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Sarah Eekhoff Zylstra continues her unique and excellent journalism at TGC. “When Evgeny Bakhmutsky’s grandfather baptized him, the older man cried—but not just happy tears. ‘He was crying because he knew I might be arrested the next day,’ Bakhmutsky said. ‘And he was crying because he knew Christianity is a road to suffering and pain and likely death.’ Peter Bakhmutsky wasn’t being overly dramatic. In 1945, the pastor had been exiled to the labor camps in Siberia, shoved from one mine to another. Peter’s son—Yevgeny’s father—had married a girl whose father was also an exiled pastor and whose grandfather had been killed for his faith.”
Did you know that every color printer puts a secret little code on every printed page so it can be traced back to you?
William Farley: “Whenever someone says ‘I am on the right side of history’ they are presuming that their understanding of right and wrong is the same as whoever or whatever is in control of history. Since a large number of those who have adopted this phrase are self-avowed atheists, agnostics, or religious liberals their use of this phrase is fundamental hypocrisy. If there is no personal God, history is going nowhere, or at best it is moving randomly. And even if it is going somewhere, on the basis of the left’s confessed worldview, they should have no way of knowing where it is going.”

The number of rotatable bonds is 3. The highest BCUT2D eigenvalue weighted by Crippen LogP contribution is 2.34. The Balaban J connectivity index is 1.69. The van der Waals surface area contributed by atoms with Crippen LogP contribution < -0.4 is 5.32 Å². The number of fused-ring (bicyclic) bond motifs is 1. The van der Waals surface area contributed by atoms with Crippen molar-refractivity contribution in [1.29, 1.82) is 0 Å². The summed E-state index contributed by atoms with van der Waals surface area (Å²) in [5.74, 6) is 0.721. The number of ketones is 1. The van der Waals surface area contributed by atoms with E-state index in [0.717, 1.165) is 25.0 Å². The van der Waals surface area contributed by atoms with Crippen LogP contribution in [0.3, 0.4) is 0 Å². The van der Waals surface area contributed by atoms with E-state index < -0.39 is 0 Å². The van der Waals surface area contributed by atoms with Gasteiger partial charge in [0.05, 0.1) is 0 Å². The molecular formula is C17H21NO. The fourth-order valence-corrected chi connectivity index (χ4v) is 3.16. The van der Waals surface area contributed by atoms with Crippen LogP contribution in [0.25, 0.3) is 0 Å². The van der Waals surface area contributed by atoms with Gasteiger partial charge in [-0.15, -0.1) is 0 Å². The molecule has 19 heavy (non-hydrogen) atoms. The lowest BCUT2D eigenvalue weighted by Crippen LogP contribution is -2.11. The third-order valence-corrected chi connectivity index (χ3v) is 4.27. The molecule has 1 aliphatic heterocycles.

This interesting site tells real-time what’s going on with Canada’s population.
There may be something useful here for pastors who are attempting to integrate the use of creeds and confessions into their worship services.
The power grid is one of those things we take for granted, isn’t it? Yet it’s incredibly complex and well-tuned.
Do you remember the good old days of Facebook when it was actually fun to use and when it was still about social connections (rather than serving advertising)? Samuel does. “Many younger Facebook users have no possible way of understanding how different the site was around 2008-2010. It’s common nowadays to refer to Facebook as part of someone’s ‘platform,’ and that word helpfully reveals the transformation I’m talking about.”
Make sure you allow your family devotions to reflect the uniqueness of your family. Make them your own, and do them for the good of your family and the glory of God. Mostly, just do them.
Whatever your sorrows or trials may be, he knows by experience how to sympathize with you.—Edward Payson